How can you spend a donor’s money? Two core considerations
For the many who take on the fiduciary role of an attorney for property, there is often little or no education received on one’s duties and obligations. The sole guidance often provided is from the language of the power of attorney document itself. It is rare, I would expect, that an attorney seeks out independent legal advice on the issue, which may in part be why we see so many cases in our practice where attorney spending is challenged. This blog serves as a refresher on the issue.
The legislation (Section 37(1) of the Substitute Decisions Act (“SDA”)) provides that a guardian or attorney for property must make certain expenditures out of the assets of the incapable person, listed in priority as being:
- Expenditures reasonably necessary for the person’s support, education and care.
- Expenditures reasonably necessary for the support, education and care of the person’s dependants (“dependant” is defined as a person to whom the incapable person has an obligation to provide support).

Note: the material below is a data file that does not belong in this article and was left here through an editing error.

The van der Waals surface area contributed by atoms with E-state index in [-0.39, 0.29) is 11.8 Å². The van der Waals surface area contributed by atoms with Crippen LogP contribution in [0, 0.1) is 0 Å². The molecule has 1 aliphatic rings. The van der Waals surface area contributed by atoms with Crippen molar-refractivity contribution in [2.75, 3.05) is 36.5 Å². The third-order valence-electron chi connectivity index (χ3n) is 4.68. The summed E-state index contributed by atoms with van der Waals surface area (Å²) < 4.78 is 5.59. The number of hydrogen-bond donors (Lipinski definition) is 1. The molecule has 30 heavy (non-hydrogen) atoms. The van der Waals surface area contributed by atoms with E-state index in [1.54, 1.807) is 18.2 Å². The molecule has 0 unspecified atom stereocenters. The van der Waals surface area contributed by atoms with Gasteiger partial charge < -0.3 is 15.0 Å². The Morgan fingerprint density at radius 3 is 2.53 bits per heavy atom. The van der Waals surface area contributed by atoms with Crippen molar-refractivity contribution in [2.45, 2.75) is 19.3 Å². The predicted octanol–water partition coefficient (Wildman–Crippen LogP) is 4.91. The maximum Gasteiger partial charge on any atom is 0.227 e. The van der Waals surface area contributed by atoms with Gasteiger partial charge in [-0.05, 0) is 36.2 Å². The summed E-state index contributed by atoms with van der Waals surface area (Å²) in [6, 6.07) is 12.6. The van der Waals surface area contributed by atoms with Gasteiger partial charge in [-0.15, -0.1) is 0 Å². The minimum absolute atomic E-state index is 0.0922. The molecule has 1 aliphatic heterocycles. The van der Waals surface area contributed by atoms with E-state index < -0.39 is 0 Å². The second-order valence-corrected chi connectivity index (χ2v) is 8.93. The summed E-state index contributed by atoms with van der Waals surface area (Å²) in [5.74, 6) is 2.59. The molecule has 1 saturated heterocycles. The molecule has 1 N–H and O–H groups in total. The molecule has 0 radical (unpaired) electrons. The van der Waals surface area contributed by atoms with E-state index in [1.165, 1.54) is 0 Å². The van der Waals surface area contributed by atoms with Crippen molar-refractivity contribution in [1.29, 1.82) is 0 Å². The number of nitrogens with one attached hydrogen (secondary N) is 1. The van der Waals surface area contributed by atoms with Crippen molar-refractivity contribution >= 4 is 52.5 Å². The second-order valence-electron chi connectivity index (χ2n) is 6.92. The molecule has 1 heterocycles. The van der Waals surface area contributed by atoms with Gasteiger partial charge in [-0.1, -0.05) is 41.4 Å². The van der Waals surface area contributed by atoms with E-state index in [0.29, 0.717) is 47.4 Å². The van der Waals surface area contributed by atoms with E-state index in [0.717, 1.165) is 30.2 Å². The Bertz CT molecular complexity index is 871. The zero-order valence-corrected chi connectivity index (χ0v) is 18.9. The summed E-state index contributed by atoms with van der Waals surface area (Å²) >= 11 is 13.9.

- Expenditures that are necessary to satisfy the person’s other legal obligations.
The expenditures may only be made if the assets of the incapable person are sufficient to satisfy them. The guiding principles are that the value of the property, the accustomed standard of living of the incapable person and his or her dependants and the nature of other legal obligations are to be taken into account.
An attorney may make gifts or loans to the person’s friends and relatives, and may make gifts to charities (Section 37(3) of the SDA). The policy guidelines include:
- Gifts or loans may be made only if there is reason to believe, based on the intentions expressed prior to becoming incapable, that he/she would have made these gifts if capable.
- Charitable gifts may be made only if, (i) the incapable person authorized the making of charitable gifts in the power of attorney document, or (ii) there is evidence that the person made similar expenditures when capable.
- The gift shall not be made if the incapable person expresses a wish to the contrary.
- The SDA sets limits on the quantum of charitable gifts.
With these parameters in mind, coupled with carefully documenting all expenditures and retaining supporting vouchers, an attorney for property can hope to have a smoother ride when satisfying accounting obligations in respect of the administration.
Thanks for reading and have a great day,
Natalia R. Angelini
Some other blog posts that might interest you are: